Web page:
Hawaii’s farmers have endured their share of challenges in recent years: Without regard for the opinions of local farmers, GMO activists have pushed for bans on the use of biotechnology; many farms suffered devastation from 2014’s Hurricane Isselle; Anti-biotech activists chopped down hundreds of Hawaii’s papaya trees that were genetically engineered to resist the ringspot virus; and now, Hawaii’s sugar plantations are disappearing.
Amid these hardships, Hawaii’s farmers remain proud about the role they play in bringing about a vibrant agriculture revolution.
The Hill ran a pair of opinion pieces this week with opposing viewpoints on the environmental impacts of agriculture in Hawaii. Lorie Farrell, food & agriculture advocate living on Hawaii’s Big Island is dedicated to promoting and protecting Hawaii’s farmers’ and ranchers’ right to farm. In her article in The Hill, Farrell explains how why Hawaii’s farm communities remain optimistic for the future:
In sharp contrast to the opinion piece, “Paradise is being poisoned” (Jan. 5, 2016), I can personally attest to the care that Hawaii’s farmers have for our land. As a resident of Hawaii, a concerned mom and an advocate of both environmental protection and agricultural technology, I can tell you that our state is proud of our successes in both these areas.
Since the advent of biotechnology and GMO crops, the increased use of insect-resistant crops has reduced the need for insecticides and the adoption of herbicide-tolerant crops has enabled farmers to switch to more benign products to control weeds. An international study reviewed GM crop data collected between 1995 and 2014 and found that GMO crops have reduced chemical pesticide use by 37 percent, increased crop yields by 22 percent and increased farmer profits by 68 percent.
Another success story is how GMOs are responsible for preserving the livelihood of Hawaii’s papaya industry.
In the 1990s, Hawaiian papaya farmers were faced with devastation from ringspot virus, a plant virus that reduced papaya production by 50 percent within six years and kept spreading. But thanks to development of a transgenic disease-resistant papaya, the fruit is grown today on hundreds of Hawaiian farms with an estimated value of $18 million.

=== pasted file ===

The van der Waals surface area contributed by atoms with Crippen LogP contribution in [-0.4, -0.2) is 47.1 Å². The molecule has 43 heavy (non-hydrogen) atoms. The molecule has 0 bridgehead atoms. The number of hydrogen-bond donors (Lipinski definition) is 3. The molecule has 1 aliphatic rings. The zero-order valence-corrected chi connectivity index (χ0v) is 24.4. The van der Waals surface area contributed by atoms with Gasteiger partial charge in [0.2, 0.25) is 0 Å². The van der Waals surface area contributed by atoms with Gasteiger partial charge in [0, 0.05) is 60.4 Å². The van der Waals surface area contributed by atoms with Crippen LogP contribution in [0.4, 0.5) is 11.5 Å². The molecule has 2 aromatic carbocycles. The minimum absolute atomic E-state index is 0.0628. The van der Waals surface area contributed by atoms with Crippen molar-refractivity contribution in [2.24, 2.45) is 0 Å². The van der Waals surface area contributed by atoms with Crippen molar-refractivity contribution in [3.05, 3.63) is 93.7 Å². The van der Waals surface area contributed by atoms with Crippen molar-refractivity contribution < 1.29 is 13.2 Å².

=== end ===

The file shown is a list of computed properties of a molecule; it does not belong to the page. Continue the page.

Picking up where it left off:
Unfortunately, as activists’ contempt for genetically modified food crops has grown, some of Hawaii’s papaya trees have suffered from eco-terrorism with vandals cutting down trees with machetes in the middle of the night.
Hawaii Farmers are a kind, humble, yet fiercely proud group. They enjoy talking alongside farm roads, or over morning coffee; they do not shout for the sake of being the loudest voice in the room nor do they prey on people’s fears to confuse the community deliberately.
My grandfather was a farmer and I used to farm myself, so it’s personally insulting that anyone would allege that Hawaii’s agriculture sector is doing anything to harm the environment or that farmers would damage the land that they depend on for their livelihood.
Thanks to Hawaii’s climate, our islands are home to ground-breaking research in the area of agriculture innovation. More than 200 bioscience operations in our state provide high-paying jobs to nearly 4,000 local workers.
These facilities are discovering ways to farm more efficiently while protecting our natural resources. These discoveries are not only helping farmers here in Hawaii, but helping millions of farmers around the world.
For example, breakthroughs in drought-tolerant seeds have the potential to lift millions of developing country farmers out of poverty. This same technology is providing for Golden Rice to help combat blindness in children; cassava, a staple nutrient in developing countries, can be fortified with micronutrients to fight malnutrition; and biotechnology is considered to be the leading potential solution to save the U.S. orange industry from citrus greening disease. Hawaii is proud to host much of the potentially life-saving research in these areas.
Before publishing one-sided opinions from someone who “visited” our state, ask the farmers and the people who live here about the work they do to make a better tomorrow for Hawaii and the world.